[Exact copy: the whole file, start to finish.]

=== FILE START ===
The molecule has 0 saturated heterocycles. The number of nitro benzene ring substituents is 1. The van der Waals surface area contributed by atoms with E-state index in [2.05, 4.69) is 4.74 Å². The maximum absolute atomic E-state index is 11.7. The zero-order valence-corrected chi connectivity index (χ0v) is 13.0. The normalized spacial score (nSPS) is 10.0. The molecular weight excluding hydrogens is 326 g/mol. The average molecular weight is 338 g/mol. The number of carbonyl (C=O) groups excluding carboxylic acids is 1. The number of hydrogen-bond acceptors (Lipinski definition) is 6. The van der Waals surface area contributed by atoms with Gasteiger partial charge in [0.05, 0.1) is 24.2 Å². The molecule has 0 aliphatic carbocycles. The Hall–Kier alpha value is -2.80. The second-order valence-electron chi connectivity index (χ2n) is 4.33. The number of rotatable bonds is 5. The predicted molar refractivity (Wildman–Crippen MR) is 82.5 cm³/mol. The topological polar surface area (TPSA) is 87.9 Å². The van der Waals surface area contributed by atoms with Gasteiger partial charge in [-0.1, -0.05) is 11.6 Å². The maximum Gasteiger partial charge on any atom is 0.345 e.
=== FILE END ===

The molecule has 0 saturated heterocycles. The number of nitro benzene ring substituents is 1. The van der Waals surface area contributed by atoms with E-state index in [2.05, 4.69) is 4.74 Å². The maximum absolute atomic E-state index is 11.7. The zero-order valence-corrected chi connectivity index (χ0v) is 13.0. The normalized spacial score (nSPS) is 10.0. The molecular weight excluding hydrogens is 326 g/mol. The average molecular weight is 338 g/mol. The number of carbonyl (C=O) groups excluding carboxylic acids is 1. The number of hydrogen-bond acceptors (Lipinski definition) is 6. The van der Waals surface area contributed by atoms with Gasteiger partial charge in [0.05, 0.1) is 24.2 Å². The molecule has 0 aliphatic carbocycles. The Hall–Kier alpha value is -2.80. The second-order valence-electron chi connectivity index (χ2n) is 4.33. The number of rotatable bonds is 5. The predicted molar refractivity (Wildman–Crippen MR) is 82.5 cm³/mol. The topological polar surface area (TPSA) is 87.9 Å². The van der Waals surface area contributed by atoms with Gasteiger partial charge in [-0.1, -0.05) is 11.6 Å². The maximum Gasteiger partial charge on any atom is 0.345 e.